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Why the Israel lobby made ‘a deal with the devil’ and embraced Trump

There is a considerable difference between a thorough, pointed investigation and a note activism, and it is the latter that ultimately defines Kings of Capitol Hill. Mor Loushy’s documentary on the American Israel Public Affairs Committee (AIPAC), the most prominent pro-Israel lobby in the United States, claims to be an inside look at the powerful political organization, backed by early comments audiences of some of its former members. However, the result is less a clinical analysis of the advantages and disadvantages of the group, and of the context in which it exists, than a controversy which, at the start, feigns impartiality before revealing its true colors.

Kings of Capitol Hill (which debuts Nov. 11-19 at DOC NYC) sees AIPAC as a dangerous entity, and its strongest passages come late, when it addresses the embrace of President Donald Trump, who has courted American Jews in condemning the Iranian nuclear deal of predecessor Barack Obama and compromised support for Israel, and pledged to fully adhere to Prime Minister Benjamin Netanyahu’s right-wing agenda. President Trump’s incongruity alongside Israel at the same time as he defends national white nationalist groups – and the conflict that the dynamic engenders among American Jews – is a fascinating and thorny subject, as is the growing evangelical movement ( illustrated by Pastor John Hagee (Christians United for Israel) who advocates on behalf of Israel for its own distorted goals. The fact that AIPAC got into bed so enthusiastically with Trump (a “deal with the devil” as one person put it) speaks to pressing geopolitical concerns that deserve a deeper investigation into non-fiction.

Alas, Kings of Capitol Hill ends up weakening by tilting his tilted hand, although before letting his own opinion dominate the debate, Loushy’s film provides a practical introduction to the origins of AIPAC, which was founded by Cleveland journalist Si Kenen. to create a political community of to foster a closer strategic relationship between Israel and America. His beginnings were relatively small, but things took a turn for the worse once Tom Dine became AIPAC’s third CEO in 1980 and set about garnering greater political support on both sides of the aisle. Red Blue. In 1984, AIPAC requested foreign aid for Israel, and when Republican Senator from Illinois Charles Percy strongly backed down, he backed the challenger to his seat, Democrat Paul Simon. Simon’s subsequent victory demonstrated the impressive influence of AIPAC on everyone in Congress.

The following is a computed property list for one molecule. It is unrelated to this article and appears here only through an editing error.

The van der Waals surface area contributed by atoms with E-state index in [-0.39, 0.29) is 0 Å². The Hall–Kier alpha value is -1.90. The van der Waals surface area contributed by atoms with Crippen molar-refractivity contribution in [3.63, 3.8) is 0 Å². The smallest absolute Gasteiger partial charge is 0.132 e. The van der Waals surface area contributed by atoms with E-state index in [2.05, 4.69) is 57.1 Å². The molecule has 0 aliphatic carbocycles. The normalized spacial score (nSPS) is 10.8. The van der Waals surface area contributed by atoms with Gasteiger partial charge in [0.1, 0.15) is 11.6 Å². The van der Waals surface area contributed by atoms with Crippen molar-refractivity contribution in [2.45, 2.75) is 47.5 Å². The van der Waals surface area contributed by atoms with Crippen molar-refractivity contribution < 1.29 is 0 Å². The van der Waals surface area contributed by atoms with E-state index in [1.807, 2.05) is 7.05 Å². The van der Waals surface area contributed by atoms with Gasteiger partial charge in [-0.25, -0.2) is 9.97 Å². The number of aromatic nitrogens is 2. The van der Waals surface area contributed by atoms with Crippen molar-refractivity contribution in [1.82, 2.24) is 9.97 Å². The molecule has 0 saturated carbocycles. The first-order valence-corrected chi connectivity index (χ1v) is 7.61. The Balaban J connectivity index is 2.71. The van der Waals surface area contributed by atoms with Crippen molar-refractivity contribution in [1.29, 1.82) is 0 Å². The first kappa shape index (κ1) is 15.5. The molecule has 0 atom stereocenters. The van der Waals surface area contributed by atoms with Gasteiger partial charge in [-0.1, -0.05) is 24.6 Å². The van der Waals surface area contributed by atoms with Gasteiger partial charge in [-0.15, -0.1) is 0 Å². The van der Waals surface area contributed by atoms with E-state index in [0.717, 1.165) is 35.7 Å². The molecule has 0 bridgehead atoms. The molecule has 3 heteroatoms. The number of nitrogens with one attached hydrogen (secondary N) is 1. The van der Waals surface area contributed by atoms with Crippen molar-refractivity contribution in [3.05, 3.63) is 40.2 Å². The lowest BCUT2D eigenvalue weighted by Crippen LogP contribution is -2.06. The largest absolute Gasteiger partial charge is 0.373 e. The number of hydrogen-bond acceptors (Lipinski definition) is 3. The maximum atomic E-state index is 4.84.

While these formative passages are handled in a relatively straightforward manner, Loushy suggests that AIPAC’s efforts to advance its cause through financial support from like-minded candidates – that is, they were buying politicians – are overwhelming proof of AIPAC’s particular wickedness, rather than an example of a bigger failure. of the current campaign finance system. In other words, AIPAC’s lobbying may be reprehensible, but it’s no different from that perpetrated by countless other special interest groups – a contextual qualification that is mostly lacking here. Kings of Capitol Hill understood this immediately (former executive assistant to AIPAC CEO MJ Rosenberg makes a brief mention of Big Pharma, and climate change advocates and opponents, behaving alike), and yet the conduct of AIPAC is a unique problem in order to reinforce its prime point.